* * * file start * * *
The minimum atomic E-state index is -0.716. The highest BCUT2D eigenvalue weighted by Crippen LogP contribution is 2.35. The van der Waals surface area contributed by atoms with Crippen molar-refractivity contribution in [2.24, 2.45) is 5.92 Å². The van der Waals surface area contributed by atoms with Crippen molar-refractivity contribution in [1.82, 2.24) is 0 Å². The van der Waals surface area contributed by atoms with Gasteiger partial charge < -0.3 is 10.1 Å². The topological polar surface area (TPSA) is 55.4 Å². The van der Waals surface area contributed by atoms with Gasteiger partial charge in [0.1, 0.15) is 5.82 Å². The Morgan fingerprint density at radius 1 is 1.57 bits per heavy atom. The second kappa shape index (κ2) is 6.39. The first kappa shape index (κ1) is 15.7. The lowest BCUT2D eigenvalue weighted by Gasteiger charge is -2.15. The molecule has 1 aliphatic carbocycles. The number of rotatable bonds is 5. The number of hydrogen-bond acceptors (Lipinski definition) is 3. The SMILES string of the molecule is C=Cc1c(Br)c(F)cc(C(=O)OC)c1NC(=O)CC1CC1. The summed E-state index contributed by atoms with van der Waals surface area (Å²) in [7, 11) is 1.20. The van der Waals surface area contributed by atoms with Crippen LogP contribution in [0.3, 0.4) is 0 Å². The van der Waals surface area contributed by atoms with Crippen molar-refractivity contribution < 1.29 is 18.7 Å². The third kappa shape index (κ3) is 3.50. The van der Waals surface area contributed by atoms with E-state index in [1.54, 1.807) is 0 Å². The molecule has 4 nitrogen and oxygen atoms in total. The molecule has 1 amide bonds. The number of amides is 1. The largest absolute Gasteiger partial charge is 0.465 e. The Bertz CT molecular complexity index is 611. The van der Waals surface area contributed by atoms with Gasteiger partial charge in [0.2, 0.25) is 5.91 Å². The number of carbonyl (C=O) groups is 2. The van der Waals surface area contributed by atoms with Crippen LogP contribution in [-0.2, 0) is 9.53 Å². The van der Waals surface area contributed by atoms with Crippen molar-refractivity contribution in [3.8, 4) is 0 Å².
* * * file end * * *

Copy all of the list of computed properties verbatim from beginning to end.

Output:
The minimum atomic E-state index is -0.716. The highest BCUT2D eigenvalue weighted by Crippen LogP contribution is 2.35. The van der Waals surface area contributed by atoms with Crippen molar-refractivity contribution in [2.24, 2.45) is 5.92 Å². The van der Waals surface area contributed by atoms with Crippen molar-refractivity contribution in [1.82, 2.24) is 0 Å². The van der Waals surface area contributed by atoms with Gasteiger partial charge < -0.3 is 10.1 Å². The topological polar surface area (TPSA) is 55.4 Å². The van der Waals surface area contributed by atoms with Gasteiger partial charge in [0.1, 0.15) is 5.82 Å². The Morgan fingerprint density at radius 1 is 1.57 bits per heavy atom. The second kappa shape index (κ2) is 6.39. The first kappa shape index (κ1) is 15.7. The lowest BCUT2D eigenvalue weighted by Gasteiger charge is -2.15. The molecule has 1 aliphatic carbocycles. The number of rotatable bonds is 5. The number of hydrogen-bond acceptors (Lipinski definition) is 3. The SMILES string of the molecule is C=Cc1c(Br)c(F)cc(C(=O)OC)c1NC(=O)CC1CC1. The summed E-state index contributed by atoms with van der Waals surface area (Å²) in [7, 11) is 1.20. The van der Waals surface area contributed by atoms with Crippen LogP contribution in [0.3, 0.4) is 0 Å². The van der Waals surface area contributed by atoms with Crippen molar-refractivity contribution < 1.29 is 18.7 Å². The third kappa shape index (κ3) is 3.50. The van der Waals surface area contributed by atoms with E-state index in [1.54, 1.807) is 0 Å². The molecule has 4 nitrogen and oxygen atoms in total. The molecule has 1 amide bonds. The number of amides is 1. The largest absolute Gasteiger partial charge is 0.465 e. The Bertz CT molecular complexity index is 611. The van der Waals surface area contributed by atoms with Gasteiger partial charge in [0.2, 0.25) is 5.91 Å². The number of carbonyl (C=O) groups is 2. The van der Waals surface area contributed by atoms with Crippen LogP contribution in [-0.2, 0) is 9.53 Å². The van der Waals surface area contributed by atoms with Crippen molar-refractivity contribution in [3.8, 4) is 0 Å².